Nearly everyone collects something, even those who don't think of themselves as collectors. William Davies King, on the other hand, has devoted decades to collecting nothing--and a lot of it. With "Collections of Nothing," he takes a hard look at this habitual hoarding to see what truths it can reveal about the impulse to accumulate.
Part memoir, part reflection on the mania of acquisition, "Collections of Nothing" begins with the stamp collection that King was given as a boy. In the following years, rather than rarity or pedigree, he found himself searching out the lowly and the lost, the cast-off and the undesired: objects that, merely by gathering and retaining them, he could imbue with meaning, even value. As he relates the story of his burgeoning collections, King also offers a fascinating meditation on the human urge to collect. This wry, funny, even touching appreciation and dissection of the collector's art as seen through the life of a most unusual specimen will appeal to anyone who has ever felt the unappeasable power of that acquisitive fever.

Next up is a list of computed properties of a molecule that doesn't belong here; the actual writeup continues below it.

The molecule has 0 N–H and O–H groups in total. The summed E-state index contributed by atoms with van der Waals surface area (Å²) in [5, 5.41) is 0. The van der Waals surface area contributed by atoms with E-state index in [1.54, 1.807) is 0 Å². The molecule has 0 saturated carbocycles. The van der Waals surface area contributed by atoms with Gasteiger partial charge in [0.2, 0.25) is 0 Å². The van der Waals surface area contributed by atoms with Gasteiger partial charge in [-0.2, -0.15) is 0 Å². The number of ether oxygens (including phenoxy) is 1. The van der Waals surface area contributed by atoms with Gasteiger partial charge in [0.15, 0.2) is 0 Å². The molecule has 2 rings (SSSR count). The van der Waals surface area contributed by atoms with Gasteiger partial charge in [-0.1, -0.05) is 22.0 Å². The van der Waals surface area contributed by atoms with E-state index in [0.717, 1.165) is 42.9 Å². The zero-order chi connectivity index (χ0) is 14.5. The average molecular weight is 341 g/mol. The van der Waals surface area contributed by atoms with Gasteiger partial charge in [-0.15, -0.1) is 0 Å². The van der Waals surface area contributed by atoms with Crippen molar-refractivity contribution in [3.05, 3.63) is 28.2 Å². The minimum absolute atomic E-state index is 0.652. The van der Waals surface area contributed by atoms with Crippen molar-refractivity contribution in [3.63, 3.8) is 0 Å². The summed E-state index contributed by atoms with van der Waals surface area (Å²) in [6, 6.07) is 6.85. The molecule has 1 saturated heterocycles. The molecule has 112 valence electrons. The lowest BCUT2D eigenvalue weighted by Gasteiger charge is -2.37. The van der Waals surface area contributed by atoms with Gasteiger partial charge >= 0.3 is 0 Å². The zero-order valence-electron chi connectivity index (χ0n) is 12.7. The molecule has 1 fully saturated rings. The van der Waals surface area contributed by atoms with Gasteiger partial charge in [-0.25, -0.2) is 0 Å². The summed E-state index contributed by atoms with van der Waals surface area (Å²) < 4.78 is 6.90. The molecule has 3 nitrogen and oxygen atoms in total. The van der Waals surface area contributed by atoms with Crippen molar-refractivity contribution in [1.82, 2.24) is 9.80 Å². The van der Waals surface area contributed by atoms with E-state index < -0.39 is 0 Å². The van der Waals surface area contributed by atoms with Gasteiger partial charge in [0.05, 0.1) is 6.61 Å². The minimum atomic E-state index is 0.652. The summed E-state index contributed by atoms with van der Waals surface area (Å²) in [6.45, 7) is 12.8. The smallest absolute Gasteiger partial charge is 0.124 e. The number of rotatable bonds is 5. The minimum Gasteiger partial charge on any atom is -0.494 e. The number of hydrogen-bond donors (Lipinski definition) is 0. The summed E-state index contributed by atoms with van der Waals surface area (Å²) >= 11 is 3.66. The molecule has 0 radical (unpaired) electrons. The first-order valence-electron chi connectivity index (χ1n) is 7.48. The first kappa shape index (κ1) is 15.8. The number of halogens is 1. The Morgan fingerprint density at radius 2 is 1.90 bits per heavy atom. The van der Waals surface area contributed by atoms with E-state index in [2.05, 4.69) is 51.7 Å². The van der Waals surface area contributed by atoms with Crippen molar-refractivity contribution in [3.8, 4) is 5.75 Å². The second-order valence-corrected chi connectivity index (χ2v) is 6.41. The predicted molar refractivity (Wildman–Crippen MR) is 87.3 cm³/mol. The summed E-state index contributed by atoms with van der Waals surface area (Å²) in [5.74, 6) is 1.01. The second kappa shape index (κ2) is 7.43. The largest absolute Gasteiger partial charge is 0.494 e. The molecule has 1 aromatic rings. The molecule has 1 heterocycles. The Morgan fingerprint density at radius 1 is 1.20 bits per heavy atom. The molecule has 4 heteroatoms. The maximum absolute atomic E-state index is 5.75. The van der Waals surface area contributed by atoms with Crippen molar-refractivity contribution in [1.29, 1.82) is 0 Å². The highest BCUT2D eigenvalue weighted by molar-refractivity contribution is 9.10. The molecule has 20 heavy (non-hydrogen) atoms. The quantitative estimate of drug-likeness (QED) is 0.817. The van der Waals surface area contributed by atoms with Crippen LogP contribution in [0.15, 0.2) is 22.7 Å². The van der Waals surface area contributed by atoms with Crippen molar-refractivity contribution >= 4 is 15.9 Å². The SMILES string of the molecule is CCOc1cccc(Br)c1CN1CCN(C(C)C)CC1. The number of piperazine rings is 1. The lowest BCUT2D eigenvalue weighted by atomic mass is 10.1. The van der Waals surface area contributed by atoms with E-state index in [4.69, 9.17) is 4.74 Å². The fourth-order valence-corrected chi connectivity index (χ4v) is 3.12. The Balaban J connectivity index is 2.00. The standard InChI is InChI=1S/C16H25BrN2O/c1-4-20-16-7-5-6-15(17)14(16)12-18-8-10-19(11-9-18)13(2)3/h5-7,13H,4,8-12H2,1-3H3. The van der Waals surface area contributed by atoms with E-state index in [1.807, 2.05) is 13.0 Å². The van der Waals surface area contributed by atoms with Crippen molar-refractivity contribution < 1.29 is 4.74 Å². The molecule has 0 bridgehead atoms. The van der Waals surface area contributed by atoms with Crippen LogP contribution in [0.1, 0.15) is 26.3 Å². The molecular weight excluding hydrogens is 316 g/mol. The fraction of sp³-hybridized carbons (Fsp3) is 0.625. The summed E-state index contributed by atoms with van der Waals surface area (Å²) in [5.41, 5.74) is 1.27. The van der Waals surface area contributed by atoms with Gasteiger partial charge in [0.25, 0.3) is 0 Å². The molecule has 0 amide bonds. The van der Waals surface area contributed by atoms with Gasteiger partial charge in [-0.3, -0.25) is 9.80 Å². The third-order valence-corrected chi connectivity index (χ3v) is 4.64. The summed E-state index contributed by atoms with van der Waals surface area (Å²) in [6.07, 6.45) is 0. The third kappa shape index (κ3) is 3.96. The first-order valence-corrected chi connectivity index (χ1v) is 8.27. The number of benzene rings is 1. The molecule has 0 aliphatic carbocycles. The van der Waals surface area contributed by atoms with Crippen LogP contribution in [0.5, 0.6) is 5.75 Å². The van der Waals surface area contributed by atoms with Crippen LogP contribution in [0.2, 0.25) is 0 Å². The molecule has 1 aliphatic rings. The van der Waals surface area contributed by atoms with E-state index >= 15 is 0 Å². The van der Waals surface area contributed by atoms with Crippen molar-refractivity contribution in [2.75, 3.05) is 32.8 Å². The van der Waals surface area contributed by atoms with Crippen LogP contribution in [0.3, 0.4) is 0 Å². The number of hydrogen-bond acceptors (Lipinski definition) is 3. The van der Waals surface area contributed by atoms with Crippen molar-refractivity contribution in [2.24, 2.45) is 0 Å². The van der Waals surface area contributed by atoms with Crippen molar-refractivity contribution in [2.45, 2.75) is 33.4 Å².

"What makes this book, bred of a midlife crisis, extraordinary is the way King weaves his autobiography into the account of his collection, deftly demonstrating that the two stories are essentially one. . . . His hard-won self-awareness gives his disclosures an intensity that will likely resonate with all readers, even those whose collections of nothing contain nothing at all."--"New Yorker"
"King's extraordinary book is a memoir served up on the backs of all things he collects. . . . His story starts out sounding odd and singular--who "is" this guy?--but by the end, you recognize yourself in a lot of what he does."--Julia Keller, "Chicago"" Tribune"